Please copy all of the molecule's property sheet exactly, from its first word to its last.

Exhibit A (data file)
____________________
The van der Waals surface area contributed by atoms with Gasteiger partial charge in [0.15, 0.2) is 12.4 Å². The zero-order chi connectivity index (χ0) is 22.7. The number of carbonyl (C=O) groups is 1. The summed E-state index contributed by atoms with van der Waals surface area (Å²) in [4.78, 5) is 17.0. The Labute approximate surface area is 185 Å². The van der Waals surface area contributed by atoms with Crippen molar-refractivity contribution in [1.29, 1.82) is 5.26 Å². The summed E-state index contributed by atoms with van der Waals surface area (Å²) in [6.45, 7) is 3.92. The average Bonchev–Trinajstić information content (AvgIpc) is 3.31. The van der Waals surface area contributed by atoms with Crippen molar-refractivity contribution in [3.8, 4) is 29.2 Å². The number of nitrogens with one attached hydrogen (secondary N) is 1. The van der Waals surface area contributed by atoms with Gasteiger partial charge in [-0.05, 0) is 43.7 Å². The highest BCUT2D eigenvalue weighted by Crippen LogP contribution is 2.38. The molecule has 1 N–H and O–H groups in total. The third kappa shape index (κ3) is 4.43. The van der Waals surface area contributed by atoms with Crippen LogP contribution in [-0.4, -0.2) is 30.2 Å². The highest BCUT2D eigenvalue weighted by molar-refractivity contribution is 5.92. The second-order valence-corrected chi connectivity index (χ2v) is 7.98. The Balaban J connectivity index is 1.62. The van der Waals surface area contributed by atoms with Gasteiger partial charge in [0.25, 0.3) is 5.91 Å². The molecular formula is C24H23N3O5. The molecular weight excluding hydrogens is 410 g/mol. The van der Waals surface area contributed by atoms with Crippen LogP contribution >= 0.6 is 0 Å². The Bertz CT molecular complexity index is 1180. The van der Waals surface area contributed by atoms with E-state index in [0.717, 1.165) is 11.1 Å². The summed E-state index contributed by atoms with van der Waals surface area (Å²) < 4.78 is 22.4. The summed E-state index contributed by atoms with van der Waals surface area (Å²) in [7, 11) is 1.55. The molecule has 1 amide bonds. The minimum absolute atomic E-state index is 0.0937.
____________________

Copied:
The van der Waals surface area contributed by atoms with Gasteiger partial charge in [0.15, 0.2) is 12.4 Å². The zero-order chi connectivity index (χ0) is 22.7. The number of carbonyl (C=O) groups is 1. The summed E-state index contributed by atoms with van der Waals surface area (Å²) in [4.78, 5) is 17.0. The Labute approximate surface area is 185 Å². The van der Waals surface area contributed by atoms with Crippen molar-refractivity contribution in [1.29, 1.82) is 5.26 Å². The summed E-state index contributed by atoms with van der Waals surface area (Å²) in [6.45, 7) is 3.92. The average Bonchev–Trinajstić information content (AvgIpc) is 3.31. The van der Waals surface area contributed by atoms with Crippen molar-refractivity contribution in [3.8, 4) is 29.2 Å². The number of nitrogens with one attached hydrogen (secondary N) is 1. The van der Waals surface area contributed by atoms with Gasteiger partial charge in [-0.05, 0) is 43.7 Å². The highest BCUT2D eigenvalue weighted by Crippen LogP contribution is 2.38. The molecule has 1 N–H and O–H groups in total. The third kappa shape index (κ3) is 4.43. The van der Waals surface area contributed by atoms with Crippen LogP contribution in [-0.4, -0.2) is 30.2 Å². The highest BCUT2D eigenvalue weighted by molar-refractivity contribution is 5.92. The second-order valence-corrected chi connectivity index (χ2v) is 7.98. The Balaban J connectivity index is 1.62. The van der Waals surface area contributed by atoms with Gasteiger partial charge in [0.25, 0.3) is 5.91 Å². The molecular formula is C24H23N3O5. The molecular weight excluding hydrogens is 410 g/mol. The van der Waals surface area contributed by atoms with Crippen LogP contribution >= 0.6 is 0 Å². The Bertz CT molecular complexity index is 1180. The van der Waals surface area contributed by atoms with E-state index in [0.717, 1.165) is 11.1 Å². The summed E-state index contributed by atoms with van der Waals surface area (Å²) < 4.78 is 22.4. The summed E-state index contributed by atoms with van der Waals surface area (Å²) in [7, 11) is 1.55. The molecule has 1 amide bonds. The minimum absolute atomic E-state index is 0.0937.